[TUHS] Command line options and complexity

Alan D. Salewski salewski at att.net
Thu Mar 5 16:12:24 AEST 2020

On 2020-03-04 16:50:34, Random832 spake thus:
> Sure, but "stdin is a sequence of any type, and the argument is an expression that operates on that type or the name of a property that that type has" is universal enough.
> The part that has to operate on a specific structure isn't the command, it's the arguments.
> For example, a powershell pipeline to produce a list of files sorted by modified date is:
> gci . | sort lastwritetime | select name
> all three *commands* are universal - not all objects have a "lastwritetime" and "name" property, but sort and select can operate on any property that the sequence of objects passed into it has.

There are some examples of that type of thing in widely used Unix tools;
my use of 'sort -k1,1n' further down is demonstrating such a use case (the
'sort' command is being told that it is operating on numbers). But beyond
some lowest common denominator types ("number", "string", ...) how many
commands can really usefully operate on a large number of types? For
example, a program that can operate on IP addresses is probably doing
something different than a program that wants to operate on email

I could see where named properties of some object can be used more
generally than types, but again there are widely used tools that do do
that (e.g., jq(1)). IMHO, though, they are more cumbersome to use than
most of the commands I need to use minute to minute.

> (gci is an alias for get-childitem... it also has aliases ls and dir, but I'm emphasizing that it's not exclusive to directories)
> *assuming that ls -t didn't exist*, to do this with unix tools that operate on text you would need:
> ls -l | [somehow convert the date to a sortable format, probably in awk] | sort | [somehow pick the filename alone out of the output - possibly with cut or sed or awk again]

(Just nit-picking at this particular example)

You could do it without ls[0]:

    $ stat -c '%Y %n' * | sort -k1,1n | xargs -L1 sh -c 'echo "$@"'

That doesn't seem so bad to me, but if it was something I needed regularly
I'd of course put it in an alias[1] or (more likely) a short script file.

> and it's very difficult to get tools like awk, sort, and cut to work on formats that contain more than one field that may contain embedded spaces (you can just about get away with it for ls output because the date is always three "words").

Yes, that's often true. And when I enounter it I typically start out by
seeing if I can inject and remove tokens in the data at key places in the
pipeline. Beyond anything trivial, though, I then quickly start reaching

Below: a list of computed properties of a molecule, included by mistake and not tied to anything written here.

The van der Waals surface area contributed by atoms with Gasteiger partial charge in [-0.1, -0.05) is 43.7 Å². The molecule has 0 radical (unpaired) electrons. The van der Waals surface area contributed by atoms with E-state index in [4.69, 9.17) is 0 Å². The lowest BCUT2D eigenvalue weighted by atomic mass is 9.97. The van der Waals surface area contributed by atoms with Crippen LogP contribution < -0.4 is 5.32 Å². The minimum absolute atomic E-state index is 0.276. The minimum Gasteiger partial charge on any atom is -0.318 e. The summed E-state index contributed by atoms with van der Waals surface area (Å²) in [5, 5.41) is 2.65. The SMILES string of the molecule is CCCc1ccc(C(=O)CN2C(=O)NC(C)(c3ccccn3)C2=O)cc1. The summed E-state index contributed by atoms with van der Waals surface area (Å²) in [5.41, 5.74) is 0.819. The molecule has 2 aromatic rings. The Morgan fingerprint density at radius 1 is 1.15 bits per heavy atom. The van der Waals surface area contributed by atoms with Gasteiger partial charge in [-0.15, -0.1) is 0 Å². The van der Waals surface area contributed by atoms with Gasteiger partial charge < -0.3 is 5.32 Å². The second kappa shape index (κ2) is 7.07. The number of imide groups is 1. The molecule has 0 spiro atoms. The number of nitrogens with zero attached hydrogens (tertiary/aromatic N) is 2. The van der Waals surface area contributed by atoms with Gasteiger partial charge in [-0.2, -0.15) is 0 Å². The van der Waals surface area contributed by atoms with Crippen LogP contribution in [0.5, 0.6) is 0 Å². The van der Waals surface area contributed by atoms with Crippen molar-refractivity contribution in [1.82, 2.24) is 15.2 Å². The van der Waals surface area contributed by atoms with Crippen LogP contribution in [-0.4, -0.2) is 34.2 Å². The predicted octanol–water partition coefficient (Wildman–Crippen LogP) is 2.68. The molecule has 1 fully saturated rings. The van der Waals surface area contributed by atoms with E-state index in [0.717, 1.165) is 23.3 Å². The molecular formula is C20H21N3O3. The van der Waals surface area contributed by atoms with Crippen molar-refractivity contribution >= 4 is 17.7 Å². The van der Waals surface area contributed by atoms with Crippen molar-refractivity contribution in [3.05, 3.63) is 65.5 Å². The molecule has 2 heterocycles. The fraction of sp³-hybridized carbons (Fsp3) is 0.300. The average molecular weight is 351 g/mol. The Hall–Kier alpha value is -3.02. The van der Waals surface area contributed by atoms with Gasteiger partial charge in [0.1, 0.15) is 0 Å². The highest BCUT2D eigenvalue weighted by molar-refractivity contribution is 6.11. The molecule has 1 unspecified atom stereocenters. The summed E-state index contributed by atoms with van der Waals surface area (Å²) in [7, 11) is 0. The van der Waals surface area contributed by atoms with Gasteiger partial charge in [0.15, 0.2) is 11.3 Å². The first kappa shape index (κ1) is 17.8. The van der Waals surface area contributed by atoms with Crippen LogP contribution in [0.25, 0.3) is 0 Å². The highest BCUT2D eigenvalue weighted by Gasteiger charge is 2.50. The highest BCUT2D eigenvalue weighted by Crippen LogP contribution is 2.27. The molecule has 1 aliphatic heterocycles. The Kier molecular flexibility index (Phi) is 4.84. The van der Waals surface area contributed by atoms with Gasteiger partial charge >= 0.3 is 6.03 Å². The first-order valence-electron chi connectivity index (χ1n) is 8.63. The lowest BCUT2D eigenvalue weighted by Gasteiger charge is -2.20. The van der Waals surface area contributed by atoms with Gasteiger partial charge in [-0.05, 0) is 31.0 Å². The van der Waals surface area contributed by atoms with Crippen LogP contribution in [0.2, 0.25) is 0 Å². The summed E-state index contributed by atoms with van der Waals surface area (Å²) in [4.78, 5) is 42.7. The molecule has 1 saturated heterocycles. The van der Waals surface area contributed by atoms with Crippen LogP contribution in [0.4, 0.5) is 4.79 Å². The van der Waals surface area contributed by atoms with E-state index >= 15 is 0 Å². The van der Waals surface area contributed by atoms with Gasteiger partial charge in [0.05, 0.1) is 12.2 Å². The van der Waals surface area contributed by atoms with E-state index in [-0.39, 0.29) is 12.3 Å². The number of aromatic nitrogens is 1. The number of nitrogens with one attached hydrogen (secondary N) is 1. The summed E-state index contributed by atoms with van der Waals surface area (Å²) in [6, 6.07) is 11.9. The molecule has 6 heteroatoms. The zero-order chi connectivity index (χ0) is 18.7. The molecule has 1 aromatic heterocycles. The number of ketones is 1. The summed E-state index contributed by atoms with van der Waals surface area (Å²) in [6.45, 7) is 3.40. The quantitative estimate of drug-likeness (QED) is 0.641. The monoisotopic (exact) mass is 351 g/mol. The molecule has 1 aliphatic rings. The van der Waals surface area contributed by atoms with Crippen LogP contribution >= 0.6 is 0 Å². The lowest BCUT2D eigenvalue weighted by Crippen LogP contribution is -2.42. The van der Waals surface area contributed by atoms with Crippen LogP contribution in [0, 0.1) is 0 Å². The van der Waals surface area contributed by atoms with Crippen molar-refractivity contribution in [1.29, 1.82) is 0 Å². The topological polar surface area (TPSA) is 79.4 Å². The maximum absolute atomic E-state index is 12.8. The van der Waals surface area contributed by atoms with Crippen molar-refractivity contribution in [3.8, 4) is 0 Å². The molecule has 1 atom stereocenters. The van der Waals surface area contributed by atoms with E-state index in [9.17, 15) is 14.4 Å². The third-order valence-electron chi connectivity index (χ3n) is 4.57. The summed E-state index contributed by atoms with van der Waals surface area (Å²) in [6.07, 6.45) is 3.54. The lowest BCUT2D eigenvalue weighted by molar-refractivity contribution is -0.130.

for tools to put the data into some form that more easily allow for it
(CSV, JSON, ...). But that invariably adds other complications (such as
the need to find or build tools to marshal/unmarshal the data, and to
deal with data-domain-specific notions of null-vs-empty-string).

For the (more common (for me)) case where there is only one field that
contains embedded spaces, I just try to get 'em at the end of the line
and let the shell deal with it:

    $ some-command | while read -r first second rest; do ... ; done

> Maybe it would be enough to have the universal interface be "tables" (i.e. text streams in some format that supports adequate escaping of embedded row and column delimiters)... or maybe even just table rows, and let the user deal with memorizing column numbers (or let each originating command support a fully general way to specify what columns are requested, as ps alone does on modern systems) Of course, this isn't *really* different from allowing any data structure - after all, the value for any field could itself be a fully escaped table in text format.

Well, in some sense with byte streams you have a table of newline-delimited
bytes (rows), and byte subfields separated by whitespace (columns). And
anything on top of that could (in some context, and with some syntax) be
considered just further escaped tables in text format. I think that's
essentially the same thing that you said, only with the outermost table
syntax removed. But like you said, this isn't really different from
allowing any data structure. Importantly, though, it doesn't impose any
particular data structure, either.

I've worked at a couple of different places that had in-house tools for
working with explicit table semantics in command line suites, and where
they fit the data domain, that was hugely useful. Generally speaking, they
were special purpose enough to warrant their own tools, but still general
purpose enough to be composable (were designed for use in shell pipelines)
and applicable in domains beyond the intentions of their original authors.

Still, the burden of "thinking in tables" would make them too heavyweight
for a lot of common use cases. Sometimes my data structure is "paragraphs
of text":

    $ lorem -p 3 | perl -00 -wnle '2 == $. && print' | wc -w

Other times I want a tree (JSON, s-expressions, ...), or even a stream of
trees[2]. I consider it a feature that these more complex data structures
are not assumed or imposed in contexts where they are not needed.

Take care,

[0] You could get 'ls' to do it, too, (without '-t') but here the use of
    TIME_STYLE is a presumably non-portable (but handy!) GNU-ism:

        $ TIME_STYLE='+%s' ls -l | tail -n +2 | sort -k6,6n | xargs -L1 sh -c 'shift 5; echo "$@"'

    It's different from the '-t' option, though, in that it forces a
    predicatable date field format in the output of 'ls -l', so side-steps
    the need for downstream date parsing altogether and simply jumps into
    sorting (after chopping off the 'total N' header (groans all around)).

[1] E.g.,

        $ # read 'bmt' as: "by mtime"

        $ alias bmt='stat -c "%Y %n" * | sort -k1,1n | xargs -L1 sh -c '"'echo "'"$@"'"'"

        $ bmt

[2] Probably flattened.

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